We’re all going on a summer holiday.
It took a few days for the bomb’s effects to become clear.
The first vague hints came with the emergence of a grainy video, released almost simultaneously on a clutch of paramilitary websites and some of the greyer peer-to-peer networks. “With this action,” the masked narrator declaimed, “we have dealt the Little Satan a mighty blow. No more will it play host to peoples of all nations. Now it is truly a pariah.” The rest was long on rhetoric; short on explanation: the usual stew of obscure factionalist scores being settled and incomprehensible morality being double-thought.
A more coherent answer was supplied by the intelligence services, which swiftly apprehended a group of suspects based around the Norwich area. “They” quickly made it known, through the usual officially unofficial channels, that they’d been watching the cell for some time. The plotters, they explained, had originally targeted the financial services sector, London’s mightiest engine. But they had found the City truly impenetrable, thoroughly fortified during the decades it had spent under siege from terror.
Thus, the adversary had moved on to the next target of economic opportunity: tourism. The results were as baffling as they were devastating. The device, detonated on the triple-witched beginning of the Spanish, Italian and American summer vacations that year, had killed no one. But it had removed every single tourist from the Big Smoke’s alternately sweltering and showered streets. Like a neutron bomb, it had seemingly evaporated the people, but left the buildings standing.
No exchange students; no silver-haired golden oldies. No hitch-hikers, no jet-setters; no weekenders, no backpackers. Suddenly, the piazza of Covent Garden was once again broad and empty. No cameras flashed futilely against the neon glare of Piccadilly Circus. The Guard changed in privacy and the Colour trooped alone. Open-topped buses roamed the streets, lobotomised and feral in their hunger for passengers. Pigeons, deprived of table scraps, starved in the streets.
The consequences were grave.
Desperate shopkeepers lined Leicester Square, brandishing Busbied soldiers in plastic tubes, berating passers-by who refused their entreaties to come see their wide range of mugs emblazoned with the Royal Family. In despair, they smashed their porcelain models of Tower Bridge, set fire to their Union Jack tea towels, ripped the pages from their books of Cockney rhyme. Postcards of breasts disguised as mice fluttered in the summer breeze, piling up in gutters like sheaves of premature leaves.
Hotels, too, struggled to adjust to the precipitous decline in occupancy rates. It was estimated that the population of the Gloucester Road area had dropped by three-quarters. From flophouse to penthouse, no hostelry was too humble or too grand to be affected. Restaurants abandoned all-you-can-eat in favour of whatever-you-can-get – although by some anomaly, the Caledonian steakhouses of Soho festered on, even though their red-velvet banquettes were now almost entirely empty.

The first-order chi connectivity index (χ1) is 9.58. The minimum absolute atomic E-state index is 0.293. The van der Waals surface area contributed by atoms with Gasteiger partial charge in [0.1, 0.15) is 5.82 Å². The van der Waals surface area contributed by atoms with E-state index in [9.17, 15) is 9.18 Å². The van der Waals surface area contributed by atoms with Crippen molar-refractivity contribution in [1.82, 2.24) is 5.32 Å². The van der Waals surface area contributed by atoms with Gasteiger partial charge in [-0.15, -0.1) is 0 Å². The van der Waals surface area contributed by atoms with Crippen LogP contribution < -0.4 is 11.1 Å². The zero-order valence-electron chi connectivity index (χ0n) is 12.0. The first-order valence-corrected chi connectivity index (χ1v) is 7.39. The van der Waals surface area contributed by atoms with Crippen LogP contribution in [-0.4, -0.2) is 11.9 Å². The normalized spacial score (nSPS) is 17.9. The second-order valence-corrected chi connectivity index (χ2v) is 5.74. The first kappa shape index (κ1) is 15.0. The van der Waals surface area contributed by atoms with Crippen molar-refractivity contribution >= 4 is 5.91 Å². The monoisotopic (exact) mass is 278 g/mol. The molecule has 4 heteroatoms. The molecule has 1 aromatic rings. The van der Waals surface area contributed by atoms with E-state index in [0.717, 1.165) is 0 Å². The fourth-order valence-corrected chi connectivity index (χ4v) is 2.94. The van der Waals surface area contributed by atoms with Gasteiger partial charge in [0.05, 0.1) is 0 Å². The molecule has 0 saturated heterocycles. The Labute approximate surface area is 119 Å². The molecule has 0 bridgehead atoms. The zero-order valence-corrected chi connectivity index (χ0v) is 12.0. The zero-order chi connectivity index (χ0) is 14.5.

And yet Londoners somehow found the strength to carry on. Faced with this insult to all they held dear, they invoked, once again, the Spirit of the Blitz. In respectful remembrance, they boarded the capital’s trains and buses, now woefully punctual and capacious. Solemnly, they paced the streets, stiffening their lips when confronted with the sudden absence of companiable crush. No comradely rucksack in the face, no teetering piles of luggage to negotiate; no zigzag slaloms to the top of the escalators.
No more did their ears delight in the cheery cries from vendors of birdsong whistles and sketchers of celebrity caricatures. No more did their eyes rejoice in picturesque offers of cheap pasta, lodging or internet access. No more were their noses delighted by the sweet scent of candied peanut, or the tangy fumes of idling coaches. No more did they idly banter with bronzed living statues, boisterous nightclub promoters or shy promoters of English lessons.
With quiet fortitude, the people of London soldiered on. A proud people, they declared that they would labour honestly under the burden that had been thrust upon them: and that they would be satisfied with the remaining pleasures of their denuded city. Somewhat to the surprise of their friends elsewhere, they rejected all offers of help in assistance in rebuilding their crushed tourist industry. Somehow, they said, they would make do without it.
But what of the missing tourists? It quickly transpired that most had been transported, in the blink of an eye, to a hitherto deserted atoll in the South Pacific. Most quickly took up their governments’ offers of repatriation; but a few decided to stick it out. Their Babel of languages quickly transmuted to a lilting Creole; culinary traditions collided, and then fused; and the new islanders quickly developed a range of unique diversions that hybridised the favoured recreations of their homelands. After a few years, they could truly claim to have created Paradise on Earth.
It was not long before the first flight touched down from Heathrow. ##